Big worries linger for 
many small businesses

Confidence falls to recession levels

continued from page 1

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Hiring plans for smaller employers also weakened, falling from 5 percent to 1 percent of employers.

One in 4 employers cited political uncertainty as a key reason why they were not expanding. They listed the top business problems in the way of hiring as taxes (23 percent) and regulations (21 percent). Poor sales came in third at 19 percent.

“December’s reading is certainly not typical during a recovery,” the NFIB said.

Sales showed some improvement but still weren’t a positive for small businesses: 18 percent of owners reported higher sales, compared with 30 percent reporting lower sales. That was a 5-point improvement from the previous month.

The appetite for loans for expansion also has failed to pick up for small businesses.

“Desire for new lines of credit is weak among small business owners,” the NFIB survey said. Fifty-two percent are not looking for loans, and 29 percent said their credit needs had been met.

But some businesses are doing well.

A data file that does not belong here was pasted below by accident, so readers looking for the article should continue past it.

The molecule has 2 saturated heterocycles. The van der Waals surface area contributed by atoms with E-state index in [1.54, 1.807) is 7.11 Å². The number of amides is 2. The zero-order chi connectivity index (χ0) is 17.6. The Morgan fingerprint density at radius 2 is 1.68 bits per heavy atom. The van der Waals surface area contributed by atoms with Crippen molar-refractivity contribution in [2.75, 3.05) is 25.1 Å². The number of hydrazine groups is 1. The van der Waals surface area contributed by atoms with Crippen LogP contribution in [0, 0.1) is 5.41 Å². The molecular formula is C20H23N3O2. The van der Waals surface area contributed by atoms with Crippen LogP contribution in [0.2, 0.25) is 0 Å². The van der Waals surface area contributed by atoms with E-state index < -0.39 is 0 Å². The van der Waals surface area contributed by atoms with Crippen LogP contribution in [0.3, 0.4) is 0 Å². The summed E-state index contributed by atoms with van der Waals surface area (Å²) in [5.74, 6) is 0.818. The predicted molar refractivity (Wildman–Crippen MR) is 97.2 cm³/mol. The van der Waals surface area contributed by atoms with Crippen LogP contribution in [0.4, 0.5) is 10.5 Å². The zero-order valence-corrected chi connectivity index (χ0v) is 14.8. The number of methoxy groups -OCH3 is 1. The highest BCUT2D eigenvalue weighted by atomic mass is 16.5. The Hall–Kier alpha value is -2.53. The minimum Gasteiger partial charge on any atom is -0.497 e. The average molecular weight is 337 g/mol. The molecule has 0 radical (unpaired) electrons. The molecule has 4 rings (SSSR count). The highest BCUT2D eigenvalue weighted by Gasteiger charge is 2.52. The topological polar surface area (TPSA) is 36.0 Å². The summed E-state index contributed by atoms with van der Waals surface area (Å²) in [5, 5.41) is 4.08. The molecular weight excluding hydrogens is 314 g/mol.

Gnome Games, based in Green Bay, Wis., was inversely affected by the fiscal cliff.

“Personally, I’m very optimistic,” Gnome Games CEO Pat Fuge said. “When people don’t take vacations, they escape with a board game or card game.”

At Kimmie Candy Co., sales have been growing 20 percent each year over the past few years, largely because of exports, which make up about 20 percent of the company’s business.

“People eat candy when they’re happy, and they eat candy when they’re depressed, and they give candy when they’re in love,” said Joseph Dutra, president and CEO of Kimmie Candy, based in Reno, Nev. “It’s an affordable treat that makes people feel good. So we’re kind of in the perfect business.”

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